Monday, 6 July 2009

Glastonbury Festival 2009 (Part 1)

The end of June is always a time ripe with anticipation chez Music Obsessive. Down on Eavis farm, the tents are erected, the stages built and the cows fitted with ear-defenders. Elsewhere, travellers are checking their backpacks for wellies, toothpaste, ridiculous comedy costumes and TV camera blocking flags – yes it’s the Glastonbury Festival 2009. After last year when I felt that age was finally catching up with me and apathy was the thief at the door, I was a little apprehensive, but having just watched a marathon 20-odd hours of TV coverage (another sterling job by the BBC) I am glad to say that this year was a cracker. So much so that I am splitting this post into two parts. Part 2, with my now globally famous top three Glasto acts awards to follow…

This year was marked by several aspects that are worthy of comment. First up, this was the year when I was out-manoeuvred by my own 9 year old daughter. Up until this point, I have been carefully educating her in the ways of rock ‘n’ roll whilst steadfastly retaining my God-like status as ultimate rock bore and fountain of all knowledge when it comes to knowing who wrote what and which obscure album it can be found on…but no longer. There we were watching Lily Allen’s rather lacklustre set on Friday afternoon when Lily went into the song ‘Womanizer’. At this point The Daughter affirmed with some conviction that this was a Britney Spears song. No, no, no, said I (with admittedly some smugness), I think you’ll find this on Lily’s album, ‘It’s Not Me It’s You’. But to be on the safe side I sneakily checked later and... I was wrong! It appears on Ms Spears’ latest effort, ‘Circus’. Damn! My cover has been blown and may never recover.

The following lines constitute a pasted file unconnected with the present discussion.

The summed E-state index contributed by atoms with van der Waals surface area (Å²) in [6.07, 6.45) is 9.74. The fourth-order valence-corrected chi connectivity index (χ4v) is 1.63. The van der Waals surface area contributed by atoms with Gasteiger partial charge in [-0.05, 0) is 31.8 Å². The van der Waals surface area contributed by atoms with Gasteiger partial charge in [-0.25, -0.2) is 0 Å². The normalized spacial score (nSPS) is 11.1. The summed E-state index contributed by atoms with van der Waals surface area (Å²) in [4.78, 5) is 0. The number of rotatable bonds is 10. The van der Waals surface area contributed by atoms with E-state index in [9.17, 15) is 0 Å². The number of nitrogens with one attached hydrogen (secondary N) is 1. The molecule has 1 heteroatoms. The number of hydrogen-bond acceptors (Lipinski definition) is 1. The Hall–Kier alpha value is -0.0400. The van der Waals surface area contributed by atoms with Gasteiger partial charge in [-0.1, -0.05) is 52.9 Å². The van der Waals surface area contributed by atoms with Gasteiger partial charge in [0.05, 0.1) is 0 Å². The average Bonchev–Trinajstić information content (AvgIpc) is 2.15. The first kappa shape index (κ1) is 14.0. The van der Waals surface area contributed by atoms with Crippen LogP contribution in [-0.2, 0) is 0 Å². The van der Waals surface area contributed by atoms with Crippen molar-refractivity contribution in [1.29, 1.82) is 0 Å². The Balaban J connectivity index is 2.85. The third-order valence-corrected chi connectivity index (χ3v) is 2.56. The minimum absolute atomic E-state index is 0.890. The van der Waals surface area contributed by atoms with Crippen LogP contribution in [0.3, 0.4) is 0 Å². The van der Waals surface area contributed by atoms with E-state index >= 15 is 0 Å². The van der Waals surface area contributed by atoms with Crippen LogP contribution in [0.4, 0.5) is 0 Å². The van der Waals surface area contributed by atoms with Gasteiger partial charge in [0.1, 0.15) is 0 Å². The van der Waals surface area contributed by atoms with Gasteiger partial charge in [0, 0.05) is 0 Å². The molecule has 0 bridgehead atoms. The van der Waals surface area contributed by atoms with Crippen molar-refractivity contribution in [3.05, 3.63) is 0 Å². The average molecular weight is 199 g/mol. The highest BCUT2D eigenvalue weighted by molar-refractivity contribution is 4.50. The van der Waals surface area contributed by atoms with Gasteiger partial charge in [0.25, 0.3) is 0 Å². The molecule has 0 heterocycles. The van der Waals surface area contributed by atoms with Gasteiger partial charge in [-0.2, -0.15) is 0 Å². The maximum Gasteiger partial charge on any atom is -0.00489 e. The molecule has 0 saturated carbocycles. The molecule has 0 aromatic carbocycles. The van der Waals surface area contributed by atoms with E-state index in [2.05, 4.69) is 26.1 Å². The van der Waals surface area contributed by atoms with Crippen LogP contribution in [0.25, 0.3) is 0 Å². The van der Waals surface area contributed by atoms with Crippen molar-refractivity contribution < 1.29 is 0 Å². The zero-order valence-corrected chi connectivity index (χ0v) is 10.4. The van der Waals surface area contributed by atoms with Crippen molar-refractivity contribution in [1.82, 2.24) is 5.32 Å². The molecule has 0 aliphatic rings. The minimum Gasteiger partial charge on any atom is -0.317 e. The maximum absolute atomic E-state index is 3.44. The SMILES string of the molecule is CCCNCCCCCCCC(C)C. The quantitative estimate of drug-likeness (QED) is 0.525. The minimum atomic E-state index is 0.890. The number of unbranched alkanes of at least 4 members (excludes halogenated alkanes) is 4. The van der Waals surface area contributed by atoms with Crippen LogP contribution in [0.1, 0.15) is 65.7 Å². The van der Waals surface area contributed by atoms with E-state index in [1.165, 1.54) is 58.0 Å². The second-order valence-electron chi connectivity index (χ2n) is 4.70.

The second aspect concerns guitars. It was noticeable that only the more, ahem, mature acts still play guitar solos and that the younger generation still spurn them like the plague. This seems to date back to the mid-1970s when musical dexterity and especially guitar dexterity suddenly went out of fashion big-time. But now? Why is this grudge still perpetuating itself down the generations like a family curse? ‘Don’t-ee be playing that there geetar solo m’boy lest ye be struck down by the devil’. Anyway, it was great to hear some proper solos. Hat’s off to the likes of Stephen Stills, Neil Young, Francis Rossi and The Boss.

Also, it is interesting to note that all hoary old rockers play guitars which are battered to within an inch of their life. There seems to be a sort of reverse logic here where long-lived and presumably successful musicians spend no money on their tools of trade, preferring the ‘comfy shoes’ instruments that they are used to. Perhaps there is a natural life cycle where all bands start out with cheap instruments, then when they are successful they buy a new one every week, just because they can, only to revert to an old faithful when in their dotage. Someone should do a thesis on it.

Next up – the Music Obsessive Awards, stay tuned!


drewzepmeister said...

Great post! First of all, I agree with the lack of guitar solos these days. To me, it is the heart of some the songs I hear.

As for the battered and beaten guitars, I think the guitar itself is an extension to a musician's body. They'll play whatever is the most comfortable to them.

musicobsessive said...

Hey Drew! Thanks for stopping by. I think what this all amounts to is that festivals are for bands who can actually play rather than those that create using studio tech. I know which I prefer.